It really gets me why people would have so little respect that they would destroy or damage their own surrounding and the environment they have to live in. There is another thread about council estates. Have you even seen the Pearse Street flats – they are a listed structure. They are popluated (by definition) by less affluent people who cant afford their own flat. The occupy prime city centre location. They are at the centre of a renewal project by DDDA. Tenants have no transport costs to get into the city and no hassles with public transport. Everything that the city has to offer is on their door step. Yet they are a state. Neglected, dirty, squalid. The buildings themselves arent that bad (as the new revamped flats in Sean McDermott St will show). So why do the people that LIVE there allow them to lie in such a bad state.

    • #722445
      Rory W

      Because there is the attitude of “I don’t give a shite” in Ireland that nobody cares what the place looks like. We are too tolerant as a people saying “oh they mustn’t have enough to do” in places like this thats why they have graffiti around the place.

      We have the problem that we tolerate things like people dropping rubbish everwhere, pissing and puking all over our streets – then where there is a case brought the judge wants evidence of the litter dropped??? What are they supposed to do about urine – bring a bottle of it to the court (literally taking the piss).

      Sorry about the rant but I despair about the attitude of people in this country. This is why we have rampant inflation in the place – publicans & shopkeepers put up prices – people moan to each other, but never actually complain en masse, in France, Greece etc people do complain and protest about price hikes – and it works. People are just selfish – I think the perfect name for a political party would be “Me Fein” because that’s all people are interested in.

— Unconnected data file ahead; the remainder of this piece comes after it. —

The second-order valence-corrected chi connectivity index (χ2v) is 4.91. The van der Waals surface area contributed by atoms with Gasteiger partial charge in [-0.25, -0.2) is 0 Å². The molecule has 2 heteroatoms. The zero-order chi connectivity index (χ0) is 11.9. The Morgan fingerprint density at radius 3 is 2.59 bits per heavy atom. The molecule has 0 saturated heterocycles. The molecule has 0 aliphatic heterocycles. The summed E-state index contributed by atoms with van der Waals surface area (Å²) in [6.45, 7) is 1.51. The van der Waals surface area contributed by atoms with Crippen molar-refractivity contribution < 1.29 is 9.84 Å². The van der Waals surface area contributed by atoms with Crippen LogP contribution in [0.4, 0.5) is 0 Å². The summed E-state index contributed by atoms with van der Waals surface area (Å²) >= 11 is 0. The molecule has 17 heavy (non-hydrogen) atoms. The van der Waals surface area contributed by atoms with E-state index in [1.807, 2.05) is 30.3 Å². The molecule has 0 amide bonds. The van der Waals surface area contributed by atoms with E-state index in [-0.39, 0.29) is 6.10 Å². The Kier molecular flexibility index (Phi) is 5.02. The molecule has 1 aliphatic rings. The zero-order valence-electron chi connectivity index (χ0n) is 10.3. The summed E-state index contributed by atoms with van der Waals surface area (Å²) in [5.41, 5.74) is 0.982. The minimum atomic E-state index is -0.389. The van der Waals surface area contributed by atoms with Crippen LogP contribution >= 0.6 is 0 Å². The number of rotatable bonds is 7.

There is no civic pride in this town (as can be seen by the amount of Chewing Gum everwhere) and anybody who tries something is sneered at. Anyone who is caught littering/soiling the streets should be made to take a week off work and go on litter picking up duty, just like in primary school – that would teach people a lesson.

      It must be Monday.

    • #722446

      I heard an official from the Corpo giving out about having to spend 70k on tidying up after the Halloween bombfires. Why can’t they organise some fireworks and a street party come concert as was organised by Belfast City Council for children and adults alike around the public space that surrounds the Odyssey Arena. Belfast held a public party for 50,000 and not an ounce of trouble. Derry City also had a great party along the Foyle. The Corpo (DCC) harp on about ‘enhancement of the public realm and soft finishes’ this is a great line often repeated by Jim Barret. We are treated like cattle in this city when it comes to open spaces and facilities / play space for children. Grafton St for instance on a Saturday is pure bedlam too many and too narrow.

    • #722447

      True……and as it ‘s getting large gatherings of people are not encouraged by the Corpo and the Gardai, remember the shamefull fiasco about giving the Irish soccer team a calvacade through the city centre after the World Cup. Instead every body was shunted up to the Phoenix Park. What’s the purpose of having the likes of Smithfield at all.

    • #722448
      Luke Gardnier

      The only street markets that we have left lie along Meath Street and Thomas Street of a Saturday and again as Simon rightly says we are treated like cattle, everyone including babies in buggies fighting to walk along narrow footpaths and been gassed by gridlock traffic that would not be allowed to traverse these so narrow streets on ‘market day’ in most foreign cities. DCC have no interest in city markets and would love to drive the last of the small traders out of the Liberties and the rest of us to Dunnes and Superquinn ……….do they work hand in hand ??